Consider some of the book’s key take-a-ways:
Behaviors = Motivation + Ability + Trigger
A behavior is created when there is sufficient motivation, an ability to complete the desired action and a trigger to spark the fuse.
It’s much harder to motivate someone to do something than it is to simply make it easier for them to do it. In Chip and Dan Heath’s book, Switch, they researched and wrote about how important it is to make the “path” easier during any change you want to see. Eyal found the same thing to be true. Simply the steps one needs to follow to get to their reward and they are much more likely to get there. It works the opposite way as well. If you want to break a habit, make it WAY more difficult to get to the reward and you will be less likely to chase after it. For example, it’s much easier to collaborate on a project if you have set days and times to meet and everyone is in attendance. The harder it is to communicate with one another the more likely it won’t happen.
In other words, if you want to not eat ice cream, don’t buy it in the first place. If you want to exercise more, make your desk sit on top of your treadmill. Stop trying to motivate yourself and others and simply make it easy for them to do what you want them to do and connect it with one of the 3 types of rewards people seek.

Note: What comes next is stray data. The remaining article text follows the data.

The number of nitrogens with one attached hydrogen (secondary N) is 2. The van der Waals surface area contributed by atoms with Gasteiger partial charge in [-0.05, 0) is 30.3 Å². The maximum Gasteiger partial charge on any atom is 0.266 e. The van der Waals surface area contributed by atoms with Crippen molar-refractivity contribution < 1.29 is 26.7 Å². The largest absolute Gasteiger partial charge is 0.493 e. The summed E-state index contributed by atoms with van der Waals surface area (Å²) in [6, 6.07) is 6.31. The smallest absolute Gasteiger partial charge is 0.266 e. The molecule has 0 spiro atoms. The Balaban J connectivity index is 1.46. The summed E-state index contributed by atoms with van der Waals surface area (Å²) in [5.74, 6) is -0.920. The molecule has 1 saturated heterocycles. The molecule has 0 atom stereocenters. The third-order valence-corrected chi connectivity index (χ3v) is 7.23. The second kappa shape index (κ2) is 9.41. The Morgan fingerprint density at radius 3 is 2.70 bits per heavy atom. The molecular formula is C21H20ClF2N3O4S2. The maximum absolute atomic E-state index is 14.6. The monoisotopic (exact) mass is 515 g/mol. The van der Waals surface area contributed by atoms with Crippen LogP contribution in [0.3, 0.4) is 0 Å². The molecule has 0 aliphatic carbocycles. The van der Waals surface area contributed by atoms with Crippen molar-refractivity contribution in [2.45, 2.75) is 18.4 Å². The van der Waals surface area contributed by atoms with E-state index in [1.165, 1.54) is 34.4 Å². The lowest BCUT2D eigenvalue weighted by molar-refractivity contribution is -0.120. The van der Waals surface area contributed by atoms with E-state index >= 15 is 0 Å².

The 3 types of rewards that people seek are:
Rewards of the tribe…people want to feel connected to others.
Rewards of the hunt…people want information or tangible goods and they like to make a small effort to get them. They like to complete tasks.
Rewards of the self…this one is about our desire for learning and mastering new skills.
Social media sites have been genius at getting many of us and I dare say most of a young generation of folks, hooked on their products. The sites appear free of cost, yet that is only true when users are not valuing the time they are investing in those platforms. The emotional reward comes when we go to the site and “hunt” to see what is available to us as far as information. Once we are invested in the sites by having connected and invited our friends to join we become less likely to disconnect from them, even if a better site comes along.